Anti-strikes bill to be introduced to Parliament
An anti-strike bill will be introduced to Parliament on Tuesday which would ensure public sector services maintain minimum service levels during strike action.
It means that some trade union members would be required to continue working during a strike. Downing Street says the measures are necessary to “protect the public.”
Unions have slammed the move and threatened legal action, while Labour says the plans “won’t work.”
The news of the bill comes amid mass strikes across the public sector as workers seek rises in the face of the rising cost of living.
Ambulance staff are preparing to walk out on Wednesday after talks with the government and health service unions failed.
Pay talks between government and unions
A series of short meetings between union officials and government ministers on Monday were designed to talk about what pay might look like in the next financial year starting in April, rather than current pay.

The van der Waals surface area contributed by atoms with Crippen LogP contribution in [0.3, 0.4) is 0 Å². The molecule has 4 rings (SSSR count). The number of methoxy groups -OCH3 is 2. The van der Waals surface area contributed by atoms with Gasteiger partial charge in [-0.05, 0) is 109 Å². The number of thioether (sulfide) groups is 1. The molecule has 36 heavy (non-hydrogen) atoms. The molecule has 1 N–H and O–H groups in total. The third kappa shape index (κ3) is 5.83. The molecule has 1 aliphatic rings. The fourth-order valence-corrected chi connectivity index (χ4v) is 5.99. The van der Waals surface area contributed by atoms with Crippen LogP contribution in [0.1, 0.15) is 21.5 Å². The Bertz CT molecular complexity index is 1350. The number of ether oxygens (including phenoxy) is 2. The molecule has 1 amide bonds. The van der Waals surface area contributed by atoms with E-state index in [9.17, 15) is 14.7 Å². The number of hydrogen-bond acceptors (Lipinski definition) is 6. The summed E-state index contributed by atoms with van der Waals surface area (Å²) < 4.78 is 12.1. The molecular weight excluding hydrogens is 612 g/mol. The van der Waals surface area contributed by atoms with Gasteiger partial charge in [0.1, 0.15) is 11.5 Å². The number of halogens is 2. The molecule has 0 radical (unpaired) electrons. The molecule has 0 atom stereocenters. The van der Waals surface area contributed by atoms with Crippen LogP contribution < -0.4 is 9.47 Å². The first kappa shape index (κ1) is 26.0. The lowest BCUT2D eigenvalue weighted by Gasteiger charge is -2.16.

The government are considering a one-off payment, and also considering backdating any pay deal for the next financial year to the start of this calendar year, giving workers another three months at whatever rate they secure in the pay settlement benign worked on.
The bill regarding a minimum level of service during strike action was promised for public transport as part of the Conservatives 2019 manifesto. The bill was introduced to Parliament in October.
But the government wants to extend the requirement to five other areas – the NHS, education, fire and rescue, border security and nuclear decommissioning.